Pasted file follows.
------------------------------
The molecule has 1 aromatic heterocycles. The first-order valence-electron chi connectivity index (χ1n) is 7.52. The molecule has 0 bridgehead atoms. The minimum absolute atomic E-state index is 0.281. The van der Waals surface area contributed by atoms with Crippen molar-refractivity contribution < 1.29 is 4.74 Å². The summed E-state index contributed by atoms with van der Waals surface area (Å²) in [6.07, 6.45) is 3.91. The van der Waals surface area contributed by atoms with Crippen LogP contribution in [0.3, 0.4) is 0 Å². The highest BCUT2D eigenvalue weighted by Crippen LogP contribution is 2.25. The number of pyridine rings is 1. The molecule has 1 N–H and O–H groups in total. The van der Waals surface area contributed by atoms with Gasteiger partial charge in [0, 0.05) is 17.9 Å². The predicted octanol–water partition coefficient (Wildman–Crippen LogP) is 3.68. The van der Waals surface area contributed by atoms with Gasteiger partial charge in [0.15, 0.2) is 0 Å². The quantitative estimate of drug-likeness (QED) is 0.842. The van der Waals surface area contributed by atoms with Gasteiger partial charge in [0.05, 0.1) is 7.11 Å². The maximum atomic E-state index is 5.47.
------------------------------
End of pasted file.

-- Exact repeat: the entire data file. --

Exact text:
The molecule has 1 aromatic heterocycles. The first-order valence-electron chi connectivity index (χ1n) is 7.52. The molecule has 0 bridgehead atoms. The minimum absolute atomic E-state index is 0.281. The van der Waals surface area contributed by atoms with Crippen molar-refractivity contribution < 1.29 is 4.74 Å². The summed E-state index contributed by atoms with van der Waals surface area (Å²) in [6.07, 6.45) is 3.91. The van der Waals surface area contributed by atoms with Crippen LogP contribution in [0.3, 0.4) is 0 Å². The highest BCUT2D eigenvalue weighted by Crippen LogP contribution is 2.25. The number of pyridine rings is 1. The molecule has 1 N–H and O–H groups in total. The van der Waals surface area contributed by atoms with Gasteiger partial charge in [0, 0.05) is 17.9 Å². The predicted octanol–water partition coefficient (Wildman–Crippen LogP) is 3.68. The van der Waals surface area contributed by atoms with Gasteiger partial charge in [0.15, 0.2) is 0 Å². The quantitative estimate of drug-likeness (QED) is 0.842. The van der Waals surface area contributed by atoms with Gasteiger partial charge in [0.05, 0.1) is 7.11 Å². The maximum atomic E-state index is 5.47.